“Being vulnerable and talking to the team about what is going on is not something that comes naturally, but it has become vital and is allowing me to juggle more effectively and more importantly not to feel guilty about having a life outside work.”
Others, however, find there is still a stigma in discussing their mental health issues with their employer and asking for support.
Almost half (43%) of survey respondents said they were not comfortable with talking to their line manager about mental health, and over half (51%) who take time off for their mental or emotional health do not tell their employer the reason for their absence—a significant difference from, say, needing to take time off because of a physical injury or illness, like Covid-19.
Certain demographics—namely minoritized individuals (-29%), working class individuals (-28%), and women (-24%)—were even less likely to feel comfortable speaking to their boss about mental health.
‘It is considered really normal to have breakdowns’
The lack of support is especially felt in the US, where norms around parental leave, vacation and sick days, and wellbeing are in general not as prioritized.
One entertainment industry professional, speaking to The Media Leader on the condition of anonymity, said that even when working for “the best possible employer, production assistants aren’t treated like people.”
They described a complete lack of autonomy over when and if it is possible to take vacations, time off for weddings and religious holidays, or even a simple 30-minute lunch break, leading to a high degree of anxiety, burn out, and isolation from friend and familial support systems.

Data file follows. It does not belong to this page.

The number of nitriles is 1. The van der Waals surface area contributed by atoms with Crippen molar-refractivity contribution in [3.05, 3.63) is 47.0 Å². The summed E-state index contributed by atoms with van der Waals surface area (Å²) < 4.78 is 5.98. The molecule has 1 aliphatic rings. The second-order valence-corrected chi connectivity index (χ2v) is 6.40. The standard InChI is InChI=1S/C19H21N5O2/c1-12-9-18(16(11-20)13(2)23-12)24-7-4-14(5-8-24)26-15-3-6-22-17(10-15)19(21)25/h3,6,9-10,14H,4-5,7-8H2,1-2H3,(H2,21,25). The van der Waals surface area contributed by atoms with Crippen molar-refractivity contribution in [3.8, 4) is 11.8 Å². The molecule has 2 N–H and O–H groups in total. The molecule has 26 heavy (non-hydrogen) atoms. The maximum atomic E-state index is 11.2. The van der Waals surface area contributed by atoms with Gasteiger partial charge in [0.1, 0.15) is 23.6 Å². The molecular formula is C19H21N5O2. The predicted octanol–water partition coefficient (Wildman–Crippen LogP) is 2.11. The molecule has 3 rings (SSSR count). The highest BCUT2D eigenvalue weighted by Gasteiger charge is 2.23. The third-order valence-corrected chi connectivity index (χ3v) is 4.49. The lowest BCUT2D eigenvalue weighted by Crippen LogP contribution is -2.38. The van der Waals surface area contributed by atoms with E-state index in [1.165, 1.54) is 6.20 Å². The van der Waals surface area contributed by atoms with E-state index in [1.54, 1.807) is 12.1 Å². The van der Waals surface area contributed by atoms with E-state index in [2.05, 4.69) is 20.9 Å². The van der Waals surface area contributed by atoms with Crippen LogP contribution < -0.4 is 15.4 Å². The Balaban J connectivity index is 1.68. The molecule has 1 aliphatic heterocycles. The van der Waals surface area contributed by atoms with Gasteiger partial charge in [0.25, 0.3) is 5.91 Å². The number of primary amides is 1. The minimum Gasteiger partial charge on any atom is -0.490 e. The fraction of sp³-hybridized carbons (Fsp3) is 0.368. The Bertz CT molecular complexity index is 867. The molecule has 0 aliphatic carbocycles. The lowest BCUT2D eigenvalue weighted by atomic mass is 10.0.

“You have to forego any form of personal life or burn yourself out for a shot at a better job for very little pay,” they added.
While working from home has caused a blurring between work and non-work hours across much of the white collar economy, the issue has been particularly exacerbated in industries such as TV production, where executives are used to seeing work done on tight deadlines with little consideration for work-life balance.
“[W]ork hours didn’t exist […] I’m out on Saturday for brunch? Doesn’t matter, [my boss] needed the same email I’d sent the day before re-sent because they can’t find it. 11:00pm? Email time.”
The source added that it is “considered really normal to have breakdowns and cry at work at the lower levels [of staff],” due in part to lack of sleep, anxiety about the precariousness of job positions, low pay, and a lack of employee benefits.
Addressing core issues and causes
Utopia’s report recommends that businesses should not aim to “help people survive toxic cultures”, but rather institute systemic changes which require real investment.
While many of the solutions taken by companies—such as hour-long mindfulness sessions—can provide temporary improvements to mental health, Utopia suggests they are ineffective at tending to issues in the long term if employees return to a place where they may feel excluded, overwhelmed, and unsupported.
As such, the culture change business recommends a five step process for organizations to go about improving their workplace culture.
1. Conduct a business health check, with third-party support if needed.
2. Assemble a change-making team who have influence and interest.
3. Set goals and build a strategy with proactive and reactive elements.
4. Define limits and put protective measures in place by consulting specialist support where needed.
5. Look for easy wins while attempting to address the big picture.
Utopia and Opinium’s findings come from a quantitative and qualitative assessment of over 3,000 office-based, retail, and supply-chain workers across the UK.